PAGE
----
Wilkie Collins Whether Helena knows positively that she has lost her wicked hold on Philip I cannot say. The Legacy of Cain by Wilkie Collins [1889]

Charles Dickens Muster Gashford knows my calling. Barnaby Rudge by Charles Dickens [1841]

William Makepeace Thackeray You think I don’t know you; every man knows you and your line of country. The Memoirs of Mr. Charles J. Yellowplush by William Makepeace Thackeray [1838]

Anthony Trollope He knows how to say a soft word in the proper place; he knows how to adapt his flattery to the ears of his hearers; he knows the wiles of the serpent, and he uses them. Barchester Towers by Anthony Trollope

Anthony Trollope He knows that I do not begrudge my house in his service, and in that of my royal master. La Vendée by Anthony Trollope

William Makepeace Thackeray Kicklebury knows them all, and has a good-natured nod for each. The Kickleburys on the Rhine by William Makepeace Thackeray [1851]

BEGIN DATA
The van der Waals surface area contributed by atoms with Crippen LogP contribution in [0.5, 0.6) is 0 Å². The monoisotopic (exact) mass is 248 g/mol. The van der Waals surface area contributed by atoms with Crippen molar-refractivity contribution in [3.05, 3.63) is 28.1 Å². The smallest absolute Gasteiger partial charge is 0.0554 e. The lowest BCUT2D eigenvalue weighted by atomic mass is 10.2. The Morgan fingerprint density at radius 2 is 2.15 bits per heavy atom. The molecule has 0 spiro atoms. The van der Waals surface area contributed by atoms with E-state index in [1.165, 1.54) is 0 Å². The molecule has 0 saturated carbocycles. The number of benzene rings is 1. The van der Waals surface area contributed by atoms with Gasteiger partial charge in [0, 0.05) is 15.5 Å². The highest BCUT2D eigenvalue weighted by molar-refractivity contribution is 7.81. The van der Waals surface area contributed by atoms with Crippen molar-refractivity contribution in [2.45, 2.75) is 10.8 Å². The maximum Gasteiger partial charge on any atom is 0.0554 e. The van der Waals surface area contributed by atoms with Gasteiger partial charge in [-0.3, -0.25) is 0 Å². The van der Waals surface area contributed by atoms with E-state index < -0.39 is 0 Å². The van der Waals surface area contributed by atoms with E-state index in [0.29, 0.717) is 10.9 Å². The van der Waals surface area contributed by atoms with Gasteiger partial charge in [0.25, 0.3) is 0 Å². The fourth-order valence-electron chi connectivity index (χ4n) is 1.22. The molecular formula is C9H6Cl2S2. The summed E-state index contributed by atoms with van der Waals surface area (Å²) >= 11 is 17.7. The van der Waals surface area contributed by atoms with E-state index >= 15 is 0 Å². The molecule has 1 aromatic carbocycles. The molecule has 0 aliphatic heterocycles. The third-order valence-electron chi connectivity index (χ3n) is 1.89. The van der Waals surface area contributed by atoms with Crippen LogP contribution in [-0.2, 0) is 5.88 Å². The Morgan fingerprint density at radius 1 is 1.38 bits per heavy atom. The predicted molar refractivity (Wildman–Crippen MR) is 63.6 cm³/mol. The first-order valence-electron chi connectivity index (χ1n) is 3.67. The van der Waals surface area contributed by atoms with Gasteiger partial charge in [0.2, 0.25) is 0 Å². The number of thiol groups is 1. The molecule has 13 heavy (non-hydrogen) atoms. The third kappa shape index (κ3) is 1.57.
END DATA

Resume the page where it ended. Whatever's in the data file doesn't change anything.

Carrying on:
Anthony Trollope It ain’t going smooth, and he ain’t been out there no more,—not as I knows on. Ralph the Heir by Anthony Trollope [1871]

The simple Cornish miner who uses his pickaxe in the region of his friend’s skull when he wishes to enforce an argument, does so because he knows no other species of emphasis. Aurora Floyd by Mary Elizabeth Braddon [1863]

George Gissing I’ve asked Thyrza. She knows that was her mother’s name, and she knows that her mother was a teacher. Thyrza by George Gissing [1887]

Even the pleasure one takes in a flower — and this is true even of a botanist who knows all there is to be known about the floweris dependent partly on the sense of mystery. Collected Essays by George Orwell

Richard Burton Any one who knows the Badawin can see that the Muzaynah are pure blood. Personal Narrative of a Pilgrimage to Al-Madinah and Meccah by Richard Burton

John Donne The hart that is pursued and wounded, they say, knows an herb, which being eaten throws off the arrow: a strange kind of vomit. Devotions Upon Emergent Occasions and severall steps in my Sicknes by John Donne

Nobody knows what a bird can do in the way of song until he has heard a passero solitario. Alps and Sanctuaries of Piedmont and the Canton Ticino by Samuel Butler [1881]